In October 1939, Adolf Hitler signed a decree that enabled Nazi Germany to forcefully euthanize patients who they deemed were “unworthy of life”.
After the war, the law was classified as Action T4. The name stands for Tiergartenstrasse 4, the infamous address of the Chancellery Department in Berlin, which employed physicians designated to conduct the euthanasia program.
The head of the Chancellery was Phillip Bouhler who worked together with the Fuhrer’s personal physician, Dr. Karl Brandt to carry out the program. Hitler’s eugenics policy promoted his interpretation of the Darwinist law of nature ― the survival of the fittest ― emphasized within the Nazi ideology.
Put that to a state-controlled level and you get mass murder of thousands of physically and mentally challenged people, including children. Hitler’s Action T4 used the Greek word “euthanasia” (literally: good death), as his name for his policy. Using various means, such as fake death certificates, the deception of the victims and their families and widespread cremation the Nazi extermination strategy of the weakest and more vulnerable in their society was hidden.
To understand how this happened, we need to understand the context of the time. Eugenic theories (the science of improving the genetics of humans) were indeed popular in Europe and the United States during the first half of the 20th century.
Sweden, Switzerland, and the United States passed laws that endorsed sterilization of individuals deemed to carry hereditary diseases, especially ones concerning the person’s mental health, such as schizophrenia. On these grounds, Hitler made sterilization legal in 1933 passing the “Law for the Prevention of Hereditarily Diseased Offspring” that involved people who had hereditary diseases such as schizophrenia, epilepsy, Huntington’s chorea and “imbecility.” The law also impacted on those with chronic alcoholism and a history of social deviance.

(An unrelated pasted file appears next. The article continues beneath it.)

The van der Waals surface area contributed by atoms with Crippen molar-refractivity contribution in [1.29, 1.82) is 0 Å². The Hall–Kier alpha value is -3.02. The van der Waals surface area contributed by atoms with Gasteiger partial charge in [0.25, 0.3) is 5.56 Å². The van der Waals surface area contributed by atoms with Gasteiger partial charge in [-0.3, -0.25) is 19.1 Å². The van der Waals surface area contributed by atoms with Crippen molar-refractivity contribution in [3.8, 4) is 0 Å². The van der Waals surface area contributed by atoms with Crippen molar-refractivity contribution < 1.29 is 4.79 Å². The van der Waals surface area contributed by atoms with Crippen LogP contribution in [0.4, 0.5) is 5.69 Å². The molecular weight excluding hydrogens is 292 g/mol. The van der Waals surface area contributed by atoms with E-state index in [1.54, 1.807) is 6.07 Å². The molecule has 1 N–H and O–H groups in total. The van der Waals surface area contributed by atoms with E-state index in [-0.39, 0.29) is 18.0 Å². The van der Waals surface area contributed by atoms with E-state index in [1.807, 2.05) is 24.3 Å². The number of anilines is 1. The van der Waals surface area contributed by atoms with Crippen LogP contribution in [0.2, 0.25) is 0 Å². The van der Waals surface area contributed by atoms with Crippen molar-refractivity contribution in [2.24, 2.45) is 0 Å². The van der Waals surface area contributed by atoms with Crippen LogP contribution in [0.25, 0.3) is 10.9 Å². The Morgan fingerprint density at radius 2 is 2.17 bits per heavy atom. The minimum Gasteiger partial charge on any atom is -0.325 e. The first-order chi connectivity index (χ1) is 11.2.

They targeted inmates of nursing homes, asylums, prisons, care homes and special schools for disadvantaged children. An estimated number of sterilized persons is 360,000 in a period between 1933 and 1939. In 1937, a shrinkage in the workforce occurred, so the sterilizations were pushed back. In 1939, war conditions forced the Nazis to reconsider their policy.
Hitler knew he couldn’t implement the euthanasia law before the war, but when the war effort started, a lot of popular support went to the idea of emptying the hospital beds reserved for the terminally ill or patients in psychiatric wards.
Although the law was passed in October 1939, a “test subject” was committed in July that same year. Karl Brandt conducted a “mercy killing” of a blind, mentally challenged boy as an answer to a plea submitted by the boy’s family.
The boy was killed in September 1939 before the decree was in effect. This was never legally approved, for the entire program relied solely on a letter written by Hitler and not on an official Fuhrer’s decree. Hitler deliberately bypassed Health Minister Conti and his department, who might have raised questions about the legality of the program.
After this, the Reich Committee for the Scientific Registering of Hereditary and Congenital Illnesses was established as an institution for monitoring and registering any newborns with certain defects. The secret killing of infants began in 1939 and increased after the war started. By 1941, more than 5,000 children had been killed.